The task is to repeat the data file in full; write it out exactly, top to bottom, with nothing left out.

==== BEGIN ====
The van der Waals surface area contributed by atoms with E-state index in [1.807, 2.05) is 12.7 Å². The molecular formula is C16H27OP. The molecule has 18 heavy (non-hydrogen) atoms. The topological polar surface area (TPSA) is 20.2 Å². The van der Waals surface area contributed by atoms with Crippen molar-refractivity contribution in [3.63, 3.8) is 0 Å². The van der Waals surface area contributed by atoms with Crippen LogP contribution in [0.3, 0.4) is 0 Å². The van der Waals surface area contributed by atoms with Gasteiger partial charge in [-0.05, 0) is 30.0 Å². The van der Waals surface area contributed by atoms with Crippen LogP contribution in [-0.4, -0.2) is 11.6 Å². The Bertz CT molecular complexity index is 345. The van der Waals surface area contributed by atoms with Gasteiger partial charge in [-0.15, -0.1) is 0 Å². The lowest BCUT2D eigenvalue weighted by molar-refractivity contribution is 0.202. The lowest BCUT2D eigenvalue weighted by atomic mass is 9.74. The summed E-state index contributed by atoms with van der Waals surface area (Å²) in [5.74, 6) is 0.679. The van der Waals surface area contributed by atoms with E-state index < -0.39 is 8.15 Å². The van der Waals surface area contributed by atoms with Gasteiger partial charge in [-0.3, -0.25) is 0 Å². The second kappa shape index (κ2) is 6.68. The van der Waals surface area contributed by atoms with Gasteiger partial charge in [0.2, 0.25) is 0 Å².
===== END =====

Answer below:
The van der Waals surface area contributed by atoms with E-state index in [1.807, 2.05) is 12.7 Å². The molecular formula is C16H27OP. The molecule has 18 heavy (non-hydrogen) atoms. The topological polar surface area (TPSA) is 20.2 Å². The van der Waals surface area contributed by atoms with Crippen molar-refractivity contribution in [3.63, 3.8) is 0 Å². The van der Waals surface area contributed by atoms with Crippen LogP contribution in [0.3, 0.4) is 0 Å². The van der Waals surface area contributed by atoms with Gasteiger partial charge in [-0.05, 0) is 30.0 Å². The van der Waals surface area contributed by atoms with Crippen LogP contribution in [-0.4, -0.2) is 11.6 Å². The Bertz CT molecular complexity index is 345. The van der Waals surface area contributed by atoms with Gasteiger partial charge in [-0.15, -0.1) is 0 Å². The lowest BCUT2D eigenvalue weighted by molar-refractivity contribution is 0.202. The lowest BCUT2D eigenvalue weighted by atomic mass is 9.74. The summed E-state index contributed by atoms with van der Waals surface area (Å²) in [5.74, 6) is 0.679. The van der Waals surface area contributed by atoms with E-state index < -0.39 is 8.15 Å². The van der Waals surface area contributed by atoms with Gasteiger partial charge in [-0.3, -0.25) is 0 Å². The second kappa shape index (κ2) is 6.68. The van der Waals surface area contributed by atoms with Gasteiger partial charge in [0.2, 0.25) is 0 Å².